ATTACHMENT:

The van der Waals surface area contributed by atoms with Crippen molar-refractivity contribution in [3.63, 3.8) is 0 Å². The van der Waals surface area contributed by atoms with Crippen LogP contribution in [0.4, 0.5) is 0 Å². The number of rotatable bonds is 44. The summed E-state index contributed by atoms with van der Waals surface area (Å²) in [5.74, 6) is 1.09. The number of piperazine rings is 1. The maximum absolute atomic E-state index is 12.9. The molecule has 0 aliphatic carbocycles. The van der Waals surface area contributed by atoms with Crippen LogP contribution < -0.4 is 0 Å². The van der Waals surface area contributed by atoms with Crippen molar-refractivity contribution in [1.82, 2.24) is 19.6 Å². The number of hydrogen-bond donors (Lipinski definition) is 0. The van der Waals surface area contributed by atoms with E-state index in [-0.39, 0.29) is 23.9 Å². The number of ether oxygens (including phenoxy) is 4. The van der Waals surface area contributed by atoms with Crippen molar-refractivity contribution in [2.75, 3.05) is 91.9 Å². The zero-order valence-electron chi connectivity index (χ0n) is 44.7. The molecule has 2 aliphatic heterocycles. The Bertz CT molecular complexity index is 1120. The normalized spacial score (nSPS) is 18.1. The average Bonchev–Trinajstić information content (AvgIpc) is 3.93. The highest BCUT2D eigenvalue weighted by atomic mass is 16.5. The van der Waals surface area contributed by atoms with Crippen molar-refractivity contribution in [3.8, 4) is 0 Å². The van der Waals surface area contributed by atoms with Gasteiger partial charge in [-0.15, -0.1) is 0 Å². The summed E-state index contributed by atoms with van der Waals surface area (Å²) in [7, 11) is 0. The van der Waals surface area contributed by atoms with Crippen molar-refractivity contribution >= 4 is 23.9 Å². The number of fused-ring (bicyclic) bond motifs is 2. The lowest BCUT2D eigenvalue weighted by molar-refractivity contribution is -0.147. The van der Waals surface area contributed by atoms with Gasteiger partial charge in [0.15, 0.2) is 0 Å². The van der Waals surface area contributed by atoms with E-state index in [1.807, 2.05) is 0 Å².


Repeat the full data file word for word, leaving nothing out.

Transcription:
The van der Waals surface area contributed by atoms with Crippen molar-refractivity contribution in [3.63, 3.8) is 0 Å². The van der Waals surface area contributed by atoms with Crippen LogP contribution in [0.4, 0.5) is 0 Å². The number of rotatable bonds is 44. The summed E-state index contributed by atoms with van der Waals surface area (Å²) in [5.74, 6) is 1.09. The number of piperazine rings is 1. The maximum absolute atomic E-state index is 12.9. The molecule has 0 aliphatic carbocycles. The van der Waals surface area contributed by atoms with Crippen LogP contribution < -0.4 is 0 Å². The van der Waals surface area contributed by atoms with Crippen molar-refractivity contribution in [1.82, 2.24) is 19.6 Å². The number of hydrogen-bond donors (Lipinski definition) is 0. The van der Waals surface area contributed by atoms with E-state index in [-0.39, 0.29) is 23.9 Å². The number of ether oxygens (including phenoxy) is 4. The van der Waals surface area contributed by atoms with Crippen molar-refractivity contribution in [2.75, 3.05) is 91.9 Å². The zero-order valence-electron chi connectivity index (χ0n) is 44.7. The molecule has 2 aliphatic heterocycles. The Bertz CT molecular complexity index is 1120. The normalized spacial score (nSPS) is 18.1. The average Bonchev–Trinajstić information content (AvgIpc) is 3.93. The highest BCUT2D eigenvalue weighted by atomic mass is 16.5. The van der Waals surface area contributed by atoms with Crippen molar-refractivity contribution in [3.8, 4) is 0 Å². The van der Waals surface area contributed by atoms with Gasteiger partial charge in [-0.15, -0.1) is 0 Å². The summed E-state index contributed by atoms with van der Waals surface area (Å²) in [7, 11) is 0. The van der Waals surface area contributed by atoms with Crippen molar-refractivity contribution >= 4 is 23.9 Å². The number of fused-ring (bicyclic) bond motifs is 2. The lowest BCUT2D eigenvalue weighted by molar-refractivity contribution is -0.147. The van der Waals surface area contributed by atoms with Gasteiger partial charge in [0.15, 0.2) is 0 Å². The van der Waals surface area contributed by atoms with E-state index in [1.807, 2.05) is 0 Å².